I hope most people actually know about this one already, but it's one of the few things I know that's equally helpful (for me) with both fiction and nonfiction, and since I just did it this morning on the Hamlet
chapter and thought, again, Thank god I was taught this
, it seems like a good thing to mention.
Also, I'm still feeling vaguely crummy, though with no actual symptoms, and this gives me something to do.
The trick is called reverse outlining. Students invariably have to be talked out of the (often nearly unshakable) belief that this means making an outline from last paragraph to first. That is, in fact, wrong. Reverse outlining reverses the process
of outlining, not the order. It's like drawing the blueprint of an already existent edifice.
What you do is, you take an already written chunk of text, as, for example, my Hamlet
chapter, and you go through it and write down on a separate sheet of paper, the ideas of each paragraph. The by-the-book method is to write each paragraph's topic sentence, but I find that actually not so helpful, as my arguments and progressions of ideas tend to be a little too complicated. So I do it by ideas. And come up with something like the following:
I. Garber and Prosser
II. revenge tragedy plot
III. revenge plot vs. subplots
IV. the Ghost
V. beginning of play
VI. the Ghost (Freudian); Garber's argument
VII. Ghost & Claudius (Freudian)
VIII. death of R&G
IX. Claudius (Freudian)
XII. Ghost (plot)
XIII. deaths of R&G
XIV. Doubles for Hamlet
XVI. Claudius; ending of play
My charming and talented beta heresluck
and I call my habitual method of composition duck with one foot nailed to the floor
: I waddle in circles, quacking as I go. You can see this happening in the reverse outline, as I keep circling back to the Ghost, and to 3.4 (the closet scene). But this is something that is extraordinarily difficult to see when looking at the chapter in its raw form; I know I'm doing it, but, for instance, I had no idea the Ghost CAME BACK so many times. There's a certain appropriateness to that, as form mirrors content, but it's also lousy writing. I also hadn't realized that I'd brought up Rosencrantz & Guildenstern and their untimely demise twice
. But now that I've done the reverse outline, I can look at the structure of the thing without getting sidetracked by the content, and hopefully (my plan for today) move things around so that, for example VII and XI are grouped together, likewise VIII and XIII, and my explanation of Garber's argument, instead of being by itself in VI can go where it belongs in I. And all those damn twiddly bits about 3.4 can be put with the big close reading in XV. I can also, maybe, finally figure out which order my main points ought to go in.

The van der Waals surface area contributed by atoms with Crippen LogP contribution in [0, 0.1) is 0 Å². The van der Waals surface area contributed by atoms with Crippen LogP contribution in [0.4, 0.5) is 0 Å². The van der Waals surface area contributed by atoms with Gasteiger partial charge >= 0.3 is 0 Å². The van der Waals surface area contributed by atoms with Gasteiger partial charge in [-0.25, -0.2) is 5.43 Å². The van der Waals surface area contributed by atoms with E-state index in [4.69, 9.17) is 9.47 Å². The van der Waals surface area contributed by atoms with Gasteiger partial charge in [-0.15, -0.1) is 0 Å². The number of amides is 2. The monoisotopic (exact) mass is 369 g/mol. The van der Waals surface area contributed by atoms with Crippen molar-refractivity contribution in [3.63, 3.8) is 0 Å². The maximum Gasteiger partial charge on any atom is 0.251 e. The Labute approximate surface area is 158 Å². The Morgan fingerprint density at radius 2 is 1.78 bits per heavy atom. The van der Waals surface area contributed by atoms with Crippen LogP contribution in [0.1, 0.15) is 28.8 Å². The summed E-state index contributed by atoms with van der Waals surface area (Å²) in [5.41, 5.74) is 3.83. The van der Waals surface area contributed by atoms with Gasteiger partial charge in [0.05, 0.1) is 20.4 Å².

Maybe some people's brains works better than mine, but I can't do this sort of thing without actually making the reverse outline. No matter how much I want to believe I don't need it, I always discover in the end that, yes, I really do.
It's superlatively helpful for nonfiction, but I've also found reverse outlining helpful with my fiction. The act of writing down, on a separate sheet of paper, what each scene accomplishes tends to throw into brutal prominence those scenes which are doing nothing at all, or when there are two scenes that are doing exactly the same thing, or when a scene is doing something that is in fact not necessary. It was also crucially helpful when I was writing LW
(3), because the plot was so complicated I couldn't keep it all straight in my head. It's also a trick I've used when I know something's wrong with a story but I can't put my finger on what. And, unlike regular outlining, it doesn't interfere with the creative process. You already HAVE your finished story or whatnot; this is just part of drafting and editing.
Like I said, maybe everybody knows about this already. But it's the only clever writing trick I know, and it seems a shame not to share.